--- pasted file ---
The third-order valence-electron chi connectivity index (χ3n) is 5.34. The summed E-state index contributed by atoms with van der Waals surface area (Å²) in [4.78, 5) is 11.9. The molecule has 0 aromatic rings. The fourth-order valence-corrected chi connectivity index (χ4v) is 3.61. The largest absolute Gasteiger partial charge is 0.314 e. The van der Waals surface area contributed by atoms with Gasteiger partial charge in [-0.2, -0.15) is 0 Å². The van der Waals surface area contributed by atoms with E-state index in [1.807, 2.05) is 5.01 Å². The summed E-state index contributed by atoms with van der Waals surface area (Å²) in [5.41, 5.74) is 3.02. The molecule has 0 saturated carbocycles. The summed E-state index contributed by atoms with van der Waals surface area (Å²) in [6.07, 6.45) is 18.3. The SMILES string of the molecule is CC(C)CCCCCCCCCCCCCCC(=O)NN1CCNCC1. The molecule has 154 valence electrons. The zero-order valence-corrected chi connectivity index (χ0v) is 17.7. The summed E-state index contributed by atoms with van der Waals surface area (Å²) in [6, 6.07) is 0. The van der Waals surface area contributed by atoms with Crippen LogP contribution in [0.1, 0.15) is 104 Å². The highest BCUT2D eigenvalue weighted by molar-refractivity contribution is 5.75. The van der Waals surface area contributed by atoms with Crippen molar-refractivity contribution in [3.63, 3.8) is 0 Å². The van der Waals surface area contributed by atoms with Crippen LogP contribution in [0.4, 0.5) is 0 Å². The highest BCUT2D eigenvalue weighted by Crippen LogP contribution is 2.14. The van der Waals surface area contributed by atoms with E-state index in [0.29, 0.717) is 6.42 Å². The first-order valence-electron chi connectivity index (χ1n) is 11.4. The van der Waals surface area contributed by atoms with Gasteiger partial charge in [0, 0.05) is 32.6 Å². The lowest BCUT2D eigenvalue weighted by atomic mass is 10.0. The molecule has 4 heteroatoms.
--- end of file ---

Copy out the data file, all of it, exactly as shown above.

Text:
The third-order valence-electron chi connectivity index (χ3n) is 5.34. The summed E-state index contributed by atoms with van der Waals surface area (Å²) in [4.78, 5) is 11.9. The molecule has 0 aromatic rings. The fourth-order valence-corrected chi connectivity index (χ4v) is 3.61. The largest absolute Gasteiger partial charge is 0.314 e. The van der Waals surface area contributed by atoms with Gasteiger partial charge in [-0.2, -0.15) is 0 Å². The van der Waals surface area contributed by atoms with E-state index in [1.807, 2.05) is 5.01 Å². The summed E-state index contributed by atoms with van der Waals surface area (Å²) in [5.41, 5.74) is 3.02. The molecule has 0 saturated carbocycles. The summed E-state index contributed by atoms with van der Waals surface area (Å²) in [6.07, 6.45) is 18.3. The SMILES string of the molecule is CC(C)CCCCCCCCCCCCCCC(=O)NN1CCNCC1. The molecule has 154 valence electrons. The zero-order valence-corrected chi connectivity index (χ0v) is 17.7. The summed E-state index contributed by atoms with van der Waals surface area (Å²) in [6, 6.07) is 0. The van der Waals surface area contributed by atoms with Crippen LogP contribution in [0.1, 0.15) is 104 Å². The highest BCUT2D eigenvalue weighted by molar-refractivity contribution is 5.75. The van der Waals surface area contributed by atoms with Crippen molar-refractivity contribution in [3.63, 3.8) is 0 Å². The van der Waals surface area contributed by atoms with Crippen LogP contribution in [0.4, 0.5) is 0 Å². The highest BCUT2D eigenvalue weighted by Crippen LogP contribution is 2.14. The van der Waals surface area contributed by atoms with E-state index in [0.29, 0.717) is 6.42 Å². The first-order valence-electron chi connectivity index (χ1n) is 11.4. The van der Waals surface area contributed by atoms with Gasteiger partial charge in [0, 0.05) is 32.6 Å². The lowest BCUT2D eigenvalue weighted by atomic mass is 10.0. The molecule has 4 heteroatoms.